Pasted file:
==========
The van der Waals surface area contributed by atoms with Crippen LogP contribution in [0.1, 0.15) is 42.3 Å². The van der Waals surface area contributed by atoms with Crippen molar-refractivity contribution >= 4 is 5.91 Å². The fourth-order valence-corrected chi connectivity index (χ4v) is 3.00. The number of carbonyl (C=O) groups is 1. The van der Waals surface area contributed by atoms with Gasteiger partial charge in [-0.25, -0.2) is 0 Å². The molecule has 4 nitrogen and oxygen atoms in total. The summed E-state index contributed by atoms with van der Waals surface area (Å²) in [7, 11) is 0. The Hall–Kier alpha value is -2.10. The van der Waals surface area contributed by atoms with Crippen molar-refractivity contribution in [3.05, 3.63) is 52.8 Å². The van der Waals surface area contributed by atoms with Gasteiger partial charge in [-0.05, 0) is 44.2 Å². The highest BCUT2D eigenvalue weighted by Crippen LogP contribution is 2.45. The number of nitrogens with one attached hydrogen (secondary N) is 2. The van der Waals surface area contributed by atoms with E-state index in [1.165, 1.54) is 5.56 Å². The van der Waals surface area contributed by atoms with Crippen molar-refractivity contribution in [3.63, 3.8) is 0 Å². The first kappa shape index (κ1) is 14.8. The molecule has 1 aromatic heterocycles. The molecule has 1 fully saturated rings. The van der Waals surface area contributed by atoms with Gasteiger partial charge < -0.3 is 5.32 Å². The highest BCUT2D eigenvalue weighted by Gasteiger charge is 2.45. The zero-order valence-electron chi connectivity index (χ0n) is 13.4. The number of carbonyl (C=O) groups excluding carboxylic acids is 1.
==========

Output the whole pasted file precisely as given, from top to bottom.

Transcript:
The van der Waals surface area contributed by atoms with Crippen LogP contribution in [0.1, 0.15) is 42.3 Å². The van der Waals surface area contributed by atoms with Crippen molar-refractivity contribution >= 4 is 5.91 Å². The fourth-order valence-corrected chi connectivity index (χ4v) is 3.00. The number of carbonyl (C=O) groups is 1. The van der Waals surface area contributed by atoms with Gasteiger partial charge in [-0.25, -0.2) is 0 Å². The molecule has 4 nitrogen and oxygen atoms in total. The summed E-state index contributed by atoms with van der Waals surface area (Å²) in [7, 11) is 0. The Hall–Kier alpha value is -2.10. The van der Waals surface area contributed by atoms with Crippen molar-refractivity contribution in [3.05, 3.63) is 52.8 Å². The van der Waals surface area contributed by atoms with Gasteiger partial charge in [-0.05, 0) is 44.2 Å². The highest BCUT2D eigenvalue weighted by Crippen LogP contribution is 2.45. The number of nitrogens with one attached hydrogen (secondary N) is 2. The van der Waals surface area contributed by atoms with E-state index in [1.165, 1.54) is 5.56 Å². The van der Waals surface area contributed by atoms with Crippen molar-refractivity contribution in [3.63, 3.8) is 0 Å². The first kappa shape index (κ1) is 14.8. The molecule has 1 aromatic heterocycles. The molecule has 1 fully saturated rings. The van der Waals surface area contributed by atoms with Gasteiger partial charge < -0.3 is 5.32 Å². The highest BCUT2D eigenvalue weighted by Gasteiger charge is 2.45. The zero-order valence-electron chi connectivity index (χ0n) is 13.4. The number of carbonyl (C=O) groups excluding carboxylic acids is 1.